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Rose Bengal-Based Drug Kills Both Primary and Secondary Melanoma Tumors

By BiotechDaily International staff writers
Posted on 02 Sep 2013
Drug developers have discovered the immunological mechanism that underlies the ability of the candidate drug PV-10 to induce regression of primary and secondary melanoma tumors.

PV-10, which was developed by Provectus Pharmaceuticals, Inc., (Knoxville, TN, USA) is a 10% solution of Rose Bengal formulated for IL (intralesional) injection. Rose Bengal is a water-soluble xanthene dye that had been previously employed in liver function studies and is still in use by ophthalmologists.

Investigators at the Moffitt Cancer Center (Tampa, FL, USA) worked with two different mouse models: BALB/c mice bearing MT-901 breast cancer and C57BL/6 mice that had been injected with B16 melanoma cells to establish one subcutaneous primary tumor and multiple secondary lung lesions.

Results published in the July 17, 2013, online edition of the journal PLOS ONE revealed that treatment of the subcutaneous lesion with a single injection of IL PV-10 led to regression of the injected lesion as well as the distant B16 melanoma lung metastases.

Splenocytes isolated from tumor bearing mice treated with IL PV-10 demonstrated enhanced tumor-specific IFN-gamma (interferon-gamma) production compared to splenocytes from saline-treated mice in both models. In addition, a significant increase in lysis of B16 cells by T-cells isolated after PV-10 treatment was observed. Transfer of T-cells isolated from tumor-bearing mice treated with IL PV-10 led to tumor regression in untreated mice bearing B16 melanoma.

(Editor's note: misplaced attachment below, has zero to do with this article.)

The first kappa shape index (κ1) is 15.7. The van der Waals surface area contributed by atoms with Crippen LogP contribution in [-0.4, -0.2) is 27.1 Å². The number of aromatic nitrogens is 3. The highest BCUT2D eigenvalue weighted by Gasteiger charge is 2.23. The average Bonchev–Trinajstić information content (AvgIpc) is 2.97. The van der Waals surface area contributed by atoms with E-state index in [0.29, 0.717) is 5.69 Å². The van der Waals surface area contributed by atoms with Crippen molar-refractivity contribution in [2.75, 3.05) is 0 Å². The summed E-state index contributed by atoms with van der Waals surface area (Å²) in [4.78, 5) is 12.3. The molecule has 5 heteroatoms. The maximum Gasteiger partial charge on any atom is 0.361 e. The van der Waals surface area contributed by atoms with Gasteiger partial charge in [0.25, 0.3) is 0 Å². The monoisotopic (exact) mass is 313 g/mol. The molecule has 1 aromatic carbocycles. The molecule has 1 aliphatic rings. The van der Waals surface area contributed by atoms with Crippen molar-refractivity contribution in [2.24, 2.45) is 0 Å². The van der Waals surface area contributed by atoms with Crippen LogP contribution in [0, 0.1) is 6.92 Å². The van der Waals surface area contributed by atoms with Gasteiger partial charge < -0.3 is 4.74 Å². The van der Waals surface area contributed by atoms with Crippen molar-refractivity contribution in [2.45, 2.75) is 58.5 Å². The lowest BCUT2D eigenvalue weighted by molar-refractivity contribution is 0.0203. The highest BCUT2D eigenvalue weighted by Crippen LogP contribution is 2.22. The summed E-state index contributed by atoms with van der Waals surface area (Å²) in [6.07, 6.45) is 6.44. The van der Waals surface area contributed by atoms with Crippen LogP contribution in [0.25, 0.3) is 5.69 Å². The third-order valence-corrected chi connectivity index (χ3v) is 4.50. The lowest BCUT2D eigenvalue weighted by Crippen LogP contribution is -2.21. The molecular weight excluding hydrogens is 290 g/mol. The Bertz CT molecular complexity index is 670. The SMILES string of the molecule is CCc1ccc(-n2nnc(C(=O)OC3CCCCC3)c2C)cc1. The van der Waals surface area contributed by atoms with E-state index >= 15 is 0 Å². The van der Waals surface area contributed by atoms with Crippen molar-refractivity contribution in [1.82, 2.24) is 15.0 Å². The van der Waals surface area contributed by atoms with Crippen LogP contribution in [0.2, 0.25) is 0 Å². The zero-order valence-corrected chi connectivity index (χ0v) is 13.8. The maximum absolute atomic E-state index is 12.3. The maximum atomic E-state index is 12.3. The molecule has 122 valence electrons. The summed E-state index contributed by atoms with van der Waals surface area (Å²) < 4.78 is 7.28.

The investigators concluded that these studies established that IL PV-10 therapy induced tumor-specific T-cell-mediated immunity, which supported the concept of combining IL PV-10 with immunotherapy for advanced malignancies. “Various injection therapies for melanoma have been examined over the past 40 years, but few have shown the promising results we are seeing with PV-10,” said senior author Dr. Shari Pilon-Thomas, assistant member of the immunology program at the Moffitt Cancer Center.

Related Links:
Provectus Pharmaceuticals, Inc.
Moffitt Cancer Center


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